For American lawyers accustomed to struggling with massive walls of law books and expensive database services, one of the great things about Japanese law is that it is so compact and accessible.

In fact, most of what you will ever need to know fits into the roppō (六法), a small book containing a set of essential Japanese laws.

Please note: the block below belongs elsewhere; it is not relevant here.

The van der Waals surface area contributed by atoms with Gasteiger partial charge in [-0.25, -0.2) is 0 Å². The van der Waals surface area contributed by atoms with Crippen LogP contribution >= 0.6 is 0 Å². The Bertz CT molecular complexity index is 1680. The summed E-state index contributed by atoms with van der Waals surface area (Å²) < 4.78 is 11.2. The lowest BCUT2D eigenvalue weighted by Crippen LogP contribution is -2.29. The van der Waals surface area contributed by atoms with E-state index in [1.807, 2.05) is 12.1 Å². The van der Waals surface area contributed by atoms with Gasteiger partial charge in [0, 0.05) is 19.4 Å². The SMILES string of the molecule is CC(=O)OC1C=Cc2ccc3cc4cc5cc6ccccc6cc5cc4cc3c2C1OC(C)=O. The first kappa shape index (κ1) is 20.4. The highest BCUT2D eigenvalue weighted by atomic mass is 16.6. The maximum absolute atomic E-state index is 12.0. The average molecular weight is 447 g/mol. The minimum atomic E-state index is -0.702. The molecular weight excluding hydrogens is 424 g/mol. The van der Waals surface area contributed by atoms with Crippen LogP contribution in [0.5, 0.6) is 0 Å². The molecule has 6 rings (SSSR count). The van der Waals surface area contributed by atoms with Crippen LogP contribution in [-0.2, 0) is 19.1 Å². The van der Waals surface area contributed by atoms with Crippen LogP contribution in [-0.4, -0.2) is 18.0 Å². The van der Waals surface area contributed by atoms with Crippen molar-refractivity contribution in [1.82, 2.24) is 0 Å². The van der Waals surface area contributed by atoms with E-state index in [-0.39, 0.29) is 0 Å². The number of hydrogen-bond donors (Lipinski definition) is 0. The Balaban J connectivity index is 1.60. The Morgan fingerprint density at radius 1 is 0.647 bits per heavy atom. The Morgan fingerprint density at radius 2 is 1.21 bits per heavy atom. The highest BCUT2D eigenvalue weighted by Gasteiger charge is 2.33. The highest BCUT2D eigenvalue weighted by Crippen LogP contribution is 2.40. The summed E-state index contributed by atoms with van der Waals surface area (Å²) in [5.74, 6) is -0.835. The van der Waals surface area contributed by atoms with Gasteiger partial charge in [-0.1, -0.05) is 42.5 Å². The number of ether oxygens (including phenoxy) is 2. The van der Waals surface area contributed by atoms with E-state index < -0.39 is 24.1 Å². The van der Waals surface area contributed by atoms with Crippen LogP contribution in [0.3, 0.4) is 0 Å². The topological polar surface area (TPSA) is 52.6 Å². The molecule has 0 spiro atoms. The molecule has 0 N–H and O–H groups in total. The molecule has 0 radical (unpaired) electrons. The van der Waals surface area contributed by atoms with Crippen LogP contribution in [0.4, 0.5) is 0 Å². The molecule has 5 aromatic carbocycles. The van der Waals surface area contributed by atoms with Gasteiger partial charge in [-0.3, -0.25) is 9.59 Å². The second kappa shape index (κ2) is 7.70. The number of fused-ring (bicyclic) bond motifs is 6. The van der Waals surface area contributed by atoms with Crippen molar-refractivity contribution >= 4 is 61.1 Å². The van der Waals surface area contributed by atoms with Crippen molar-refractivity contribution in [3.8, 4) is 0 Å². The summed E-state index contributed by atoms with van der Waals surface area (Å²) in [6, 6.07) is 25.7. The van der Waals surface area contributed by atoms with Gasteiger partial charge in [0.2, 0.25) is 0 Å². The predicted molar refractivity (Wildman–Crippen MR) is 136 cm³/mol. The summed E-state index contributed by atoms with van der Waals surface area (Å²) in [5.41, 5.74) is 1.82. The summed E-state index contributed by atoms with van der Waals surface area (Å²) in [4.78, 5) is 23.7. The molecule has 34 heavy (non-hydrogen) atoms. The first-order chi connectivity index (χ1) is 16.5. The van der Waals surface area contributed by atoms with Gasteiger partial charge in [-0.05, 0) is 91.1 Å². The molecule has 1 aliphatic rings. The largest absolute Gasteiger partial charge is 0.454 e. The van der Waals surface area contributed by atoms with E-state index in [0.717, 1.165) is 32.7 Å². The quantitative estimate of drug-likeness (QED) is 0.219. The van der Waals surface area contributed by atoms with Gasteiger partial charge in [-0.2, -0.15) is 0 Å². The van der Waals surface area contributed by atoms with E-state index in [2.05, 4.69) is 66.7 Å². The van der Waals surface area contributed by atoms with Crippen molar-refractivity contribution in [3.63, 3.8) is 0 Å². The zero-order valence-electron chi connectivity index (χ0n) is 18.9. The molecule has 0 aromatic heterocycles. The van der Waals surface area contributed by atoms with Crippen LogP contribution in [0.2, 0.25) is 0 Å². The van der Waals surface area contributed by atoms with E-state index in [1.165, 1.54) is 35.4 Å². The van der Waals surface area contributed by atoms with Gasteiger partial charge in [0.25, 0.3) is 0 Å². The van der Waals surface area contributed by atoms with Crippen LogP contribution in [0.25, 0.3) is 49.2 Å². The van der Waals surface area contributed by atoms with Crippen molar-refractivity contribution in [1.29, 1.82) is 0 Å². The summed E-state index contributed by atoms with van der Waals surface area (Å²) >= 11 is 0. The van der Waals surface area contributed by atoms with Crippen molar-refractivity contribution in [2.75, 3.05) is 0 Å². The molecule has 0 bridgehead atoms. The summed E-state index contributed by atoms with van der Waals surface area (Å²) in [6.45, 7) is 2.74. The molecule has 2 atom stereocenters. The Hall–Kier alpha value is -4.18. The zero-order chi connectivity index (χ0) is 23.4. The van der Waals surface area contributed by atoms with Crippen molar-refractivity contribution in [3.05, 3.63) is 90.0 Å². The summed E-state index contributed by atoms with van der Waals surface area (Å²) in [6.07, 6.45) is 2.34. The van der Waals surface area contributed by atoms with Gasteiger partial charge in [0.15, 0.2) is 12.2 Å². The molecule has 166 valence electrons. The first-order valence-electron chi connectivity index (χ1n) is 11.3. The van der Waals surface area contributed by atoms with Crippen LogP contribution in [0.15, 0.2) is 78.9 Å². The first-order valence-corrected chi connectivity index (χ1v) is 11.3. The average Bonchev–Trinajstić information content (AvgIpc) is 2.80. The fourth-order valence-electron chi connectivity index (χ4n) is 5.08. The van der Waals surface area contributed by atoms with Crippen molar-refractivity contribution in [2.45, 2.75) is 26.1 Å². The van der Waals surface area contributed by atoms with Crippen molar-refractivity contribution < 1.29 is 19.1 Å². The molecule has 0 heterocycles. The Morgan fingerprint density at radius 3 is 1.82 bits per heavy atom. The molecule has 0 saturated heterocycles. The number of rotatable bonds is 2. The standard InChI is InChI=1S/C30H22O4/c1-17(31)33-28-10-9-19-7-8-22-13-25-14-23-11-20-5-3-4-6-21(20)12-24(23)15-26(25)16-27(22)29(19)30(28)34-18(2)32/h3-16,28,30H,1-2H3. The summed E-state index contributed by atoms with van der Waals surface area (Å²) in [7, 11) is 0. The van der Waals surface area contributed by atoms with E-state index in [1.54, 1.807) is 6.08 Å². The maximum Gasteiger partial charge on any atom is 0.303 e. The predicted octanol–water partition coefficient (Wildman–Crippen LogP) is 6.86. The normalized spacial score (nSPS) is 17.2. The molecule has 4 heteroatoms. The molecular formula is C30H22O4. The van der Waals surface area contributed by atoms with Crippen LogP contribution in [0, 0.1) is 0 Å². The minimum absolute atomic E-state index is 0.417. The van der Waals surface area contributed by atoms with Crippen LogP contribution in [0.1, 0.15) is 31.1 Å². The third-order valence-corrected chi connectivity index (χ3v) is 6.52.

Roppō literally means "six laws" and originally referred to the six hōten (法典, codes) that are the foundation of Japanese law: the Kenpō (憲法, Constitution), Keihō (刑法, Penal Code), keijisoshōhō (刑事訴訟法, Code of Criminal Procedure), Minpō (民法, Civil Code), Minjisoshōhō (民事訴訟法, Code of Civil Procedure) and Shōhō (商法, Commercial Code). All have their roots in laws that were adopted during the Meiji Era (1868-1912) and are based on continental European models.